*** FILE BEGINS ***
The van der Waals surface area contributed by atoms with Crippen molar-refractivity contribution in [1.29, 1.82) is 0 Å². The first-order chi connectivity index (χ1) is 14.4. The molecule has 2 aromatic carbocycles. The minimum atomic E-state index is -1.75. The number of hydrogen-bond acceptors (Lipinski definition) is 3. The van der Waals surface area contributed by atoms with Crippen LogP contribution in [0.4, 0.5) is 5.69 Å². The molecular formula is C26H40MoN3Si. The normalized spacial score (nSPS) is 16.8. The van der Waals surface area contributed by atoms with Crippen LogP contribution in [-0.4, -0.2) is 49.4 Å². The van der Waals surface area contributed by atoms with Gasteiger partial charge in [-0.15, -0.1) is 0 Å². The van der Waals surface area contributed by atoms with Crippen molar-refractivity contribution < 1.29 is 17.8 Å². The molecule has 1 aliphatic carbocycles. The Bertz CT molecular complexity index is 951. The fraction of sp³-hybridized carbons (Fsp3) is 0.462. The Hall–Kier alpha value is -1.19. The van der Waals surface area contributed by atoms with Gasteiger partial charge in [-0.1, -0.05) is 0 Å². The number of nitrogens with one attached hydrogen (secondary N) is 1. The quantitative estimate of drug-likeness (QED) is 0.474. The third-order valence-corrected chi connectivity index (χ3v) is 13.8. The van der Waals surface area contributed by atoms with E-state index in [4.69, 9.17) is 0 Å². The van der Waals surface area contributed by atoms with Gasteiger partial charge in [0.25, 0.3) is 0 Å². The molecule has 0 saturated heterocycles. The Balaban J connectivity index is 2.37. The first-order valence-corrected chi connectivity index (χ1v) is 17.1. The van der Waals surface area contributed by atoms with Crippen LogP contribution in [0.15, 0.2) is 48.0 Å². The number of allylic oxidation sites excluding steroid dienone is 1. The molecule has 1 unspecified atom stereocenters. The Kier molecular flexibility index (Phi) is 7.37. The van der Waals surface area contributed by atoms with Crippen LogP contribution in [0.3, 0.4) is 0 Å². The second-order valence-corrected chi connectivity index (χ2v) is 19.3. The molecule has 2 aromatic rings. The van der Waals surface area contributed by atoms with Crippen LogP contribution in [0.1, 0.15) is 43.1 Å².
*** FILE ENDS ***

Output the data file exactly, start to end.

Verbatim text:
The van der Waals surface area contributed by atoms with Crippen molar-refractivity contribution in [1.29, 1.82) is 0 Å². The first-order chi connectivity index (χ1) is 14.4. The molecule has 2 aromatic carbocycles. The minimum atomic E-state index is -1.75. The number of hydrogen-bond acceptors (Lipinski definition) is 3. The van der Waals surface area contributed by atoms with Crippen LogP contribution in [0.4, 0.5) is 5.69 Å². The molecular formula is C26H40MoN3Si. The normalized spacial score (nSPS) is 16.8. The van der Waals surface area contributed by atoms with Crippen LogP contribution in [-0.4, -0.2) is 49.4 Å². The van der Waals surface area contributed by atoms with Gasteiger partial charge in [-0.15, -0.1) is 0 Å². The van der Waals surface area contributed by atoms with Crippen molar-refractivity contribution < 1.29 is 17.8 Å². The molecule has 1 aliphatic carbocycles. The Bertz CT molecular complexity index is 951. The fraction of sp³-hybridized carbons (Fsp3) is 0.462. The Hall–Kier alpha value is -1.19. The van der Waals surface area contributed by atoms with Gasteiger partial charge in [-0.1, -0.05) is 0 Å². The number of nitrogens with one attached hydrogen (secondary N) is 1. The quantitative estimate of drug-likeness (QED) is 0.474. The third-order valence-corrected chi connectivity index (χ3v) is 13.8. The van der Waals surface area contributed by atoms with E-state index in [4.69, 9.17) is 0 Å². The van der Waals surface area contributed by atoms with Gasteiger partial charge in [0.25, 0.3) is 0 Å². The molecule has 0 saturated heterocycles. The Balaban J connectivity index is 2.37. The first-order valence-corrected chi connectivity index (χ1v) is 17.1. The van der Waals surface area contributed by atoms with Crippen LogP contribution in [0.15, 0.2) is 48.0 Å². The number of allylic oxidation sites excluding steroid dienone is 1. The molecule has 1 unspecified atom stereocenters. The Kier molecular flexibility index (Phi) is 7.37. The van der Waals surface area contributed by atoms with Crippen LogP contribution in [0.3, 0.4) is 0 Å². The second-order valence-corrected chi connectivity index (χ2v) is 19.3. The molecule has 2 aromatic rings. The van der Waals surface area contributed by atoms with Crippen LogP contribution in [0.1, 0.15) is 43.1 Å².